Meet Vegetarian Amanda Drake: It's Not Easy Being Green

Many people think that being a vegetarian is an easy decision and lifestyle change, but that isn’t always the case. I sat down with Amanda Drake, a UNC Charlotte student, who educated me on some of the ups and downs of being a vegetarian.

How old are you now and how old were you when you first became a vegetarian?

I am 23, and I became a vegetarian first when I was 15 but then I stopped for about a year.

What made you take a break from this lifestyle?

The main reason I stopped being a vegetarian was because I felt like I was being an inconvenience to my friends and family who eat meat. I didn’t want to be rude or seem snobby.

So what was the turning point when you decided to stop eating meat?

I think I stopped eating meat because in my sophomore year of high school we watched a documentary called “Meet your Meat,” which showed how meat was made.

How did you make the change?

Honestly I feel like it was more of a transition for my mom than me at the time, because I was in high school and she was the one who made my dinner. It seemed like a hassle for her to have to make two meals because I have brothers who obviously still eat meat.

 

Once you made the change, did you miss meat?

Yes, definitely. But eventually I got to a point that I didn’t even remember what meat tasted like, so it was hard to miss it.

Was your family supportive of your change? Yes my mom was very supportive and accommodating, like I said, she made all of my meals, which helped me learn how to cook myself!

What is a challenge you came across while being a vegetarian that you didn’t expect?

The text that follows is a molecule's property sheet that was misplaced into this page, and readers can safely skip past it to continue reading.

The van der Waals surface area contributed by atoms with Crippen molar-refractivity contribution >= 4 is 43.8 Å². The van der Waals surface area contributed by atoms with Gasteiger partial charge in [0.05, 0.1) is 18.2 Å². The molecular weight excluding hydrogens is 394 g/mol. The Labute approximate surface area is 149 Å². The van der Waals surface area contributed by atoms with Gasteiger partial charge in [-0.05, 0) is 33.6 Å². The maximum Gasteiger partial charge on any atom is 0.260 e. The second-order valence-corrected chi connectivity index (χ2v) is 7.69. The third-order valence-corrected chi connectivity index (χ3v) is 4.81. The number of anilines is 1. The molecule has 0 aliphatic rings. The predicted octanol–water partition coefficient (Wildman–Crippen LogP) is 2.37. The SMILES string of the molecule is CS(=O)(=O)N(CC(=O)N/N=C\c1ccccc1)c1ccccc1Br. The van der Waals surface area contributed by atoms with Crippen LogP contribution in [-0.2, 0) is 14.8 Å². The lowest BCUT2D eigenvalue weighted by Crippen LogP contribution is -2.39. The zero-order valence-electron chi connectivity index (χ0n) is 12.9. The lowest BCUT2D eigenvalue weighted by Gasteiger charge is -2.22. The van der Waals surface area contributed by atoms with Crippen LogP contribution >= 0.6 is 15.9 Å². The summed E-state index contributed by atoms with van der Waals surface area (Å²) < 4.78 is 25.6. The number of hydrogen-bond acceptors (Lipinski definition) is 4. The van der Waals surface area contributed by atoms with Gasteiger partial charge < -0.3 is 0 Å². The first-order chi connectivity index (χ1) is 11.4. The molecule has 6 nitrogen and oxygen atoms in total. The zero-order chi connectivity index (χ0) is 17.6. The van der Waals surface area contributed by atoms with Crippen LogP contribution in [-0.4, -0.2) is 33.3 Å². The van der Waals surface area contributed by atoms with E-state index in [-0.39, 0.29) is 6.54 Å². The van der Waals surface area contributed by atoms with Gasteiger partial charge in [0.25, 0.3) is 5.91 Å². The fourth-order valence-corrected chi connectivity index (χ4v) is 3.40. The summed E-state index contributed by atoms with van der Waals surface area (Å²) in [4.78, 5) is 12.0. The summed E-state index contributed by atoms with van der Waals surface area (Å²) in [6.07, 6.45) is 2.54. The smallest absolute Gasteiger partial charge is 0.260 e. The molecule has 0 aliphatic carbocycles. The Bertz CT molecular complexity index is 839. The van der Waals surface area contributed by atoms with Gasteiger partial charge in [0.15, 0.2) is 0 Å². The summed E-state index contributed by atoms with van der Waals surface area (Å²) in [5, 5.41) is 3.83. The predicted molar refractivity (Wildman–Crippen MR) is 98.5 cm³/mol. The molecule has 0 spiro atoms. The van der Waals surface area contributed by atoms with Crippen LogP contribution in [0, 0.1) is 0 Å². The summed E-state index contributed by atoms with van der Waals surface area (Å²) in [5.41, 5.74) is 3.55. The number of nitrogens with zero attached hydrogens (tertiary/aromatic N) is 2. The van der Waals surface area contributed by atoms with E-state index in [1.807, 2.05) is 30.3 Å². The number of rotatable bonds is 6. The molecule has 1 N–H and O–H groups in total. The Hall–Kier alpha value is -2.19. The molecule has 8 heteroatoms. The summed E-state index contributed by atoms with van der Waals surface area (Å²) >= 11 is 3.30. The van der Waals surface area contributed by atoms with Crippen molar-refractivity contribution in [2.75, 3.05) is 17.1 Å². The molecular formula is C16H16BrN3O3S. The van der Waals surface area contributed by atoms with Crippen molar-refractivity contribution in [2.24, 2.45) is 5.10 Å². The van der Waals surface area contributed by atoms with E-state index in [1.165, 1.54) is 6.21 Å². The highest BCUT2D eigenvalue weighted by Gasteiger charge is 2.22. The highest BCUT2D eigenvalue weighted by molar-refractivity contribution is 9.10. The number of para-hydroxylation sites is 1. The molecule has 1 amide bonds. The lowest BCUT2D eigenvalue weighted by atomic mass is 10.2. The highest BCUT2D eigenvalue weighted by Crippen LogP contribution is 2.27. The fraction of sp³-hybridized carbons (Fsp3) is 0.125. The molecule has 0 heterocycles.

Making accommodations at restaurants, especially fast food restaurants. If I want to eat a really cheap meal there aren’t a lot of fast food restaurants that sell salads or vegetables. Take McDonald’s for example, the only thing I could eat there would be French fries.

Describe yourself as a vegetarian today.

I cook for myself 100% vegetarian. Sometimes if I am out and I feel like I don’t have another option my first choice is fish and white meat would be second.

Do you think your change has influenced anyone else?

I would say my mom. Since my brother moved out my mom cooks almost entirely vegetarian for herself. Which makes me feel like my change did someone else other than me good.

Finally, if you could give a prospering vegetarian one piece of advice what would it be?

My advice would be to cut meat out of your diet slowly, rather than going cold turkey. If you just cut all meat out from the beginning you have more of an inclination to go back to your old ways.

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